- The Washington Times - Monday, September 8, 2008

TORONTO | Canada’s prime minister dissolved Parliament on Sunday and called an early election next month in hopes of strengthening his Conservative minority government’s hold on power.

Prime Minister Stephen Harper’s party needs to win an additional 28 seats to have a majority in Parliament. Although he has played down that possibility, polls in recent days indicate that his right-wing party has a chance to do so.

The Oct. 14 election will be Canada’s third ballot in four years.

The Conservatives unseated the Liberal Party in 2006 after nearly 13 years in power, but as a minority government, the Conservatives have been forced to rely on opposition lawmakers to pass legislation and adopt budgets.

With Mr. Harper signaling in recent weeks that he was leaning toward calling early elections, analysts said the Conservatives had a better shot of winning now than if they waited until being forced by the opposition into a vote later, when the Canadian economy might be worse off.

On Sunday, Mr. Harper visited Governor General Michaelle Jean and asked her to dissolve Parliament. The governor general is the representative of Britain’s Queen Elizabeth II, who is Canada’s head of state, but the position is purely ceremonial and obeys the wishes of the prime minister.

“Between now and October 14, Canadians will choose a government to look out for their interests at a time of global economic trouble,” Mr. Harper said after the meeting.

“They will choose between direction or uncertainty; between common-sense or risky experiments; between steadiness or recklessness.”

Liberal leader Stephane Dion acknowledged that his party faced an uphill battle in the election campaign.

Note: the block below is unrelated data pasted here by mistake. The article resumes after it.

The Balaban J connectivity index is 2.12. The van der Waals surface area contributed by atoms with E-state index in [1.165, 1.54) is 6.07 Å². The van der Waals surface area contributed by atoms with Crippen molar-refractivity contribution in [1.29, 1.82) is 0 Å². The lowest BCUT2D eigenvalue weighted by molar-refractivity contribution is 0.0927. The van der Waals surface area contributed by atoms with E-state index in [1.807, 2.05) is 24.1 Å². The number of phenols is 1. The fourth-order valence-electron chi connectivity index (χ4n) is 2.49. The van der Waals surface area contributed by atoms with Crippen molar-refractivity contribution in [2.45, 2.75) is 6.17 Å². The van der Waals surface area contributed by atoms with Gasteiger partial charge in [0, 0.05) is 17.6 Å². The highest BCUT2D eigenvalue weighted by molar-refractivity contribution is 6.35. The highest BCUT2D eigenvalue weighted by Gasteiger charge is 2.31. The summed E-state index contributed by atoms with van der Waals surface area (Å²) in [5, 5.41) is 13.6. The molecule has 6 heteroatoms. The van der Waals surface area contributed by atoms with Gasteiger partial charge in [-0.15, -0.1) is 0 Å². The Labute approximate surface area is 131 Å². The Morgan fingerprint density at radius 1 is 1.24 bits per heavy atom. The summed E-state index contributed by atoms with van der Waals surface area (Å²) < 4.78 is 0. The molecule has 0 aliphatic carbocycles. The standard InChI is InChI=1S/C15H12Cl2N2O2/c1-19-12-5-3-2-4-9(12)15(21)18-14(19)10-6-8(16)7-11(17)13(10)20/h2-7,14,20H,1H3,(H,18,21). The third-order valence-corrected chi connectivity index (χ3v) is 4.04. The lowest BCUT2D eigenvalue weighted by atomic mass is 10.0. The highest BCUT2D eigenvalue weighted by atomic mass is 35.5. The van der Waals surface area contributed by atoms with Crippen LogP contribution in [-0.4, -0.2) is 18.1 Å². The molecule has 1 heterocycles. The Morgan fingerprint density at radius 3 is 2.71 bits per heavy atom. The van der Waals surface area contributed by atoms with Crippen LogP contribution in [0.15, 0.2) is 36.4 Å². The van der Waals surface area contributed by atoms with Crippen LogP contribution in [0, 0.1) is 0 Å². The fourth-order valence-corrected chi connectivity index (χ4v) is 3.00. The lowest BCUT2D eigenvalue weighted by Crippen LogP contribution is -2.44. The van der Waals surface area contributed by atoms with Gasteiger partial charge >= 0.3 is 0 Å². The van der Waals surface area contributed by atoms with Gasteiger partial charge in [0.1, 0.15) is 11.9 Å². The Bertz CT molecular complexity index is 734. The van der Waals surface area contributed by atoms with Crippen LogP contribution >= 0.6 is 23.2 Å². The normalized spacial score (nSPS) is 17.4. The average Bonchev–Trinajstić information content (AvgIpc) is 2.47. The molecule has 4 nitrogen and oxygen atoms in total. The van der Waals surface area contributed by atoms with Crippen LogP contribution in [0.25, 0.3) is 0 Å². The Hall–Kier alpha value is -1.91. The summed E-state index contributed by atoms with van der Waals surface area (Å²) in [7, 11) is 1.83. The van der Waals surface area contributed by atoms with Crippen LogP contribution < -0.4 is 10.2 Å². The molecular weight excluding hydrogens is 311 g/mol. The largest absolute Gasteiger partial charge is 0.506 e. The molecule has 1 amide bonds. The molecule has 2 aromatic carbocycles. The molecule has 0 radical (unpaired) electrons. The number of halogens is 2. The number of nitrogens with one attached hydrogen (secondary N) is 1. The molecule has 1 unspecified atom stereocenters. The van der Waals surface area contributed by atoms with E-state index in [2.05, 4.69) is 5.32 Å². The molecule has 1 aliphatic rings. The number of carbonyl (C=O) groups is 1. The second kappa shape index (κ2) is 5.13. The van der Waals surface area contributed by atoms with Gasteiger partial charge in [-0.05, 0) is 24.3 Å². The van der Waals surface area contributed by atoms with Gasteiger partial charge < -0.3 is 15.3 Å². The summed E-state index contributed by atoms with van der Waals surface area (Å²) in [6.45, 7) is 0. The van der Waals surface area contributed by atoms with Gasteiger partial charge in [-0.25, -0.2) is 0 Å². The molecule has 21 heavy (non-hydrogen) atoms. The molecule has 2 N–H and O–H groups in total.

“I love it. I love to be the underdog. I love being underestimated,” Mr. Dion said.

Mr. Harper has said he is running on economic issues and stresses his opposition to an energy tax proposed by the Liberals.

But Robert Bothwell, director of the international relations program at the University of Toronto, argued the move was political.

“Harper is going for a majority government. That’s really the only issue,” he said.

Observers also say Mr. Harper wanted a ballot ahead of the U.S. election. Mr. Bothwell said that if Democrat Barack Obama surges in the next month in the United States, it will help Canada’s opposition Liberal Party.

“It will be bad for Harper. Canadian politics don’t exactly mirror those of the United States, but if something happens in the United States, it will find an echo in Canada,” Mr. Bothwell said.

Electoral legislation that Mr. Harper helped enact after he came to power in 2006 fixed the date for the next election in October 2009, but a loophole allows the prime minister to ask the governor general to dissolve Parliament.

The Conservatives now fill 127 of the 308 seats in Parliament. The Liberals have 95, Bloc Quebecois 48, the New Democrats 30 and the Greens have one seat. Three seats are held by independents, and four are vacant.

Recent polls indicate that the Conservatives are leading and have a chance to win a majority.

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